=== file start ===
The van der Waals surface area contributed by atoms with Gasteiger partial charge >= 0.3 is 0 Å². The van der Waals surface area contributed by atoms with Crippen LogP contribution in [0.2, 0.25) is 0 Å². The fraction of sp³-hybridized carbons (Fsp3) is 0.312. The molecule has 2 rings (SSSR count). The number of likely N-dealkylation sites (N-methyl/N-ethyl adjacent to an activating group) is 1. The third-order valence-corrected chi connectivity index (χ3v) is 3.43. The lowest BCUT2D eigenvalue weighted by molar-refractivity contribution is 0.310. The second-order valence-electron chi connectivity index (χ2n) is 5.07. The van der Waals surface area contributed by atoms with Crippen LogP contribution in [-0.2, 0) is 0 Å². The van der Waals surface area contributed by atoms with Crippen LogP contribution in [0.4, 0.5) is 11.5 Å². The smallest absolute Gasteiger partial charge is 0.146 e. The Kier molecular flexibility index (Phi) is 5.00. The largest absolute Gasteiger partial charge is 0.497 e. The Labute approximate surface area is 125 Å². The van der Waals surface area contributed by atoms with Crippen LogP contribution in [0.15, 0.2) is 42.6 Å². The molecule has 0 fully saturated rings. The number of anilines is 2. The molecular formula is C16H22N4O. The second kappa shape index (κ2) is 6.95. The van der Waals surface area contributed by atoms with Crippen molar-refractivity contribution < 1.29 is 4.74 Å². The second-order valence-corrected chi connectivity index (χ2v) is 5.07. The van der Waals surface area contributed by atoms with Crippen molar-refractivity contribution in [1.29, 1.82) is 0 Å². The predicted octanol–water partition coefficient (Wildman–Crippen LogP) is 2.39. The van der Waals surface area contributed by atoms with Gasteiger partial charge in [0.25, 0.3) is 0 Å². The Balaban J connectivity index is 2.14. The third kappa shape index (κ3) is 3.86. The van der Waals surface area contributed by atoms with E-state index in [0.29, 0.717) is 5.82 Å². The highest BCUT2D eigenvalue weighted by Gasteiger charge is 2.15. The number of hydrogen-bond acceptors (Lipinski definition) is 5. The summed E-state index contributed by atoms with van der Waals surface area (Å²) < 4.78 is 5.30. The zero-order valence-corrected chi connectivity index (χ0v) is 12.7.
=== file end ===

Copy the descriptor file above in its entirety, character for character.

The van der Waals surface area contributed by atoms with Gasteiger partial charge >= 0.3 is 0 Å². The van der Waals surface area contributed by atoms with Crippen LogP contribution in [0.2, 0.25) is 0 Å². The fraction of sp³-hybridized carbons (Fsp3) is 0.312. The molecule has 2 rings (SSSR count). The number of likely N-dealkylation sites (N-methyl/N-ethyl adjacent to an activating group) is 1. The third-order valence-corrected chi connectivity index (χ3v) is 3.43. The lowest BCUT2D eigenvalue weighted by molar-refractivity contribution is 0.310. The second-order valence-electron chi connectivity index (χ2n) is 5.07. The van der Waals surface area contributed by atoms with Crippen LogP contribution in [-0.2, 0) is 0 Å². The van der Waals surface area contributed by atoms with Crippen LogP contribution in [0.4, 0.5) is 11.5 Å². The smallest absolute Gasteiger partial charge is 0.146 e. The Kier molecular flexibility index (Phi) is 5.00. The largest absolute Gasteiger partial charge is 0.497 e. The Labute approximate surface area is 125 Å². The van der Waals surface area contributed by atoms with Crippen LogP contribution in [0.15, 0.2) is 42.6 Å². The molecule has 0 fully saturated rings. The number of anilines is 2. The molecular formula is C16H22N4O. The second kappa shape index (κ2) is 6.95. The van der Waals surface area contributed by atoms with Crippen molar-refractivity contribution < 1.29 is 4.74 Å². The second-order valence-corrected chi connectivity index (χ2v) is 5.07. The van der Waals surface area contributed by atoms with Crippen molar-refractivity contribution in [1.29, 1.82) is 0 Å². The predicted octanol–water partition coefficient (Wildman–Crippen LogP) is 2.39. The van der Waals surface area contributed by atoms with Gasteiger partial charge in [0.25, 0.3) is 0 Å². The Balaban J connectivity index is 2.14. The third kappa shape index (κ3) is 3.86. The van der Waals surface area contributed by atoms with E-state index in [0.29, 0.717) is 5.82 Å². The highest BCUT2D eigenvalue weighted by Gasteiger charge is 2.15. The number of hydrogen-bond acceptors (Lipinski definition) is 5. The summed E-state index contributed by atoms with van der Waals surface area (Å²) < 4.78 is 5.30. The zero-order valence-corrected chi connectivity index (χ0v) is 12.7.